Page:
Bahari A.,University of Birmingham | Baig M.N.,University of Birmingham | Leeke G.A.,University of Birmingham | Bowra S.,Phytatec UK Ltd | Santos R.C.D.,University of Birmingham
Industrial Crops and Products | Year: 2014

Cider lees, a microbial by-product of the cider industry which is primarily comprised yeast cells was subjected to subcritical water mediated hydrolysis using a batch tubular reactor over a temperature range of 175-275. °C. The efficacy of subcritical water to hydrolyse the polysaccharides and mannoproteins in the yeast's cell wall to monosaccharides and for the glucose and mannose to be dehydrated to 5-hydroxymethylfurfural (HMF) was investigated in a non-catalysed reaction using a consecutive first order kinetic model. Results suggest that the cider yeast cell wall, which is backboned by milder bonds, was decomposed at lower temperatures when compared to cellulose hydrolysis under the same conditions. Glucose and mannose formation was observed at temperatures as low as 175. °C and their conversion to HMF at 225. °C resulted the yield of more than 12%, based on the crude feedstock. Reaction rates for other decomposition routes were also calculated and discussed using the developed model. © 2014 Elsevier B.V.


Roque R.M.N.,University of Birmingham | Baig M.N.,University of Birmingham | Leeke G.A.,University of Birmingham | Bowra S.,Phytatec UK Ltd. | Santos R.C.D.,University of Birmingham
Resources, Conservation and Recycling | Year: 2012

The present study was undertaken to evaluate the impact of sub-critical water (Sub-CW) processing parameters, such as temperature and biomass:Sub-CW:ethanol:CO 2 ratio, in order to optimise the delignification of the Miscanthus χ giganteus, a lignocellulosic biomass. The percentage lignin solubilised (delignification) was calculated by measuring the amount of lignin, using the Klason assay, that remained in the insoluble fraction. The amount of biomass solubilised was determined by calculating the difference between the initial weight of biomass and the weight of the residual insoluble fraction. Experimental results showed a maximum solubilisation and delignification of 53% and 86% respectively at 200 °C and biomass/solvent ratio of 1:100, i.e., 2.5 g in 250 ml of water:ethanol mixture (50:50). Scanning Electron Microscopy (SEM) images were taken to analyse the effect of hydrolysis on cellulose fibres structure. The results showed the residual fibres appeared intact, with some lignin globules attached to them. Consequently, it was concluded that the use of Sub-CW:ehanol:CO 2 mediated hydrolysis under the stated operating conditions supported delignification without destroying the cellulose fibres. © 2011 Elsevier B.V. All rights reserved.


PubMed | Phytatec U.K. Ltd. and University of Birmingham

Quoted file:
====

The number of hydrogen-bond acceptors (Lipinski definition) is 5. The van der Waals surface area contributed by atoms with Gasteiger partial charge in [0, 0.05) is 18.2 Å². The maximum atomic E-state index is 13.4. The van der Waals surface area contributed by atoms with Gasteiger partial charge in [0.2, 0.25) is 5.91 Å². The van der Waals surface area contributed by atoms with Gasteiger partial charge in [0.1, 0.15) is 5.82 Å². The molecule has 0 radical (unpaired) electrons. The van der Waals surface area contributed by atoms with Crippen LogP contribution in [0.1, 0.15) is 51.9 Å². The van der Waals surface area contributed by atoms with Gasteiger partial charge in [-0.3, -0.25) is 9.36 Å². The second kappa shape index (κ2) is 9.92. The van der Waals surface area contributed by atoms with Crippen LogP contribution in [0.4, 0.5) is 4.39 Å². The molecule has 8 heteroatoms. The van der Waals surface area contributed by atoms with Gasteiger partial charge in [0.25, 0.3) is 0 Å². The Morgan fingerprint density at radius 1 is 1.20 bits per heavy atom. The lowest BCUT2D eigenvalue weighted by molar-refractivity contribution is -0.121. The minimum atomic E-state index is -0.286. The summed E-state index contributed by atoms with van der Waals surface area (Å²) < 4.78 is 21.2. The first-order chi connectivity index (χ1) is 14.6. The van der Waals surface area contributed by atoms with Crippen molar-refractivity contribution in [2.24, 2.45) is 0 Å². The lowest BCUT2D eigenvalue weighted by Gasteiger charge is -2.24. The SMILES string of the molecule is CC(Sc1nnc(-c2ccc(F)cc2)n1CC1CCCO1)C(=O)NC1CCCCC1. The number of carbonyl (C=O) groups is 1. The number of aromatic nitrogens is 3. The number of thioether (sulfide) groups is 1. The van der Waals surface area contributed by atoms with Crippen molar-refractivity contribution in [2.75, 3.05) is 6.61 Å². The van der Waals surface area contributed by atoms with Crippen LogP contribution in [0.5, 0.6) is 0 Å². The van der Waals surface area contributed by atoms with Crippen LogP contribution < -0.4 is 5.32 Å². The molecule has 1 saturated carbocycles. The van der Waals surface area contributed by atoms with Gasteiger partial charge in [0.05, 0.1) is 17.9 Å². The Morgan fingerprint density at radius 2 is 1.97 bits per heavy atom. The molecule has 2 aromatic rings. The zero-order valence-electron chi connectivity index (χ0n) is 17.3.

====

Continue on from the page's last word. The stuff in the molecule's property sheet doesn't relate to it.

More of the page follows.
Type: Journal Article | Journal: Analytical chemistry | Year: 2016

Subcritical water is an emerging tool in the processing of bioorganic waste. Subcritical water is an environmentally benign solvent which has the potential to provide an alternative to traditional methods of protein hydrolysis without the inclusion of expensive acids or enzymes. To date, most studies on the subcritical water mediated hydrolysis of proteins have focused on the production of amino acids, rather than the intermediate peptides. Here, we investigate the specificity of subcritical water with respect to the production of peptides from three model proteins, hemoglobin, bovine serum albumin, and -casein, and compare the results with enzymatic digestion of proteins by trypsin. In addition, the effect of subcritical water (SCW) treatment on two protein post-translational modifications, disulfide bonds and phosphorylation, was investigated. The results show that high protein sequence coverages (>80%) can be obtained following subcritical water hydrolysis. These are comparable to those obtained following treatment with tryspin. Under mild subcritical water conditions (160 C), all proteins showed favored cleavage of the Asp-X bond. The results for -casein revealed favored cleavage of the Glu-X bond at subcritical water temperatures of 160 and 207 C. That was similarly observed for bovine serum albumin at a subcritical water temperature of 207 C. Subcritical water treatment results in very limited cleavage of disulfide bonds. Reduction and alkylation of proteins either prior to or post subcritical water treatment improve reported protein sequence coverages. The results for phosphoprotein -casein show that, under mild subcritical water conditions, phosphorylation may be retained on the peptide hydrolysis products.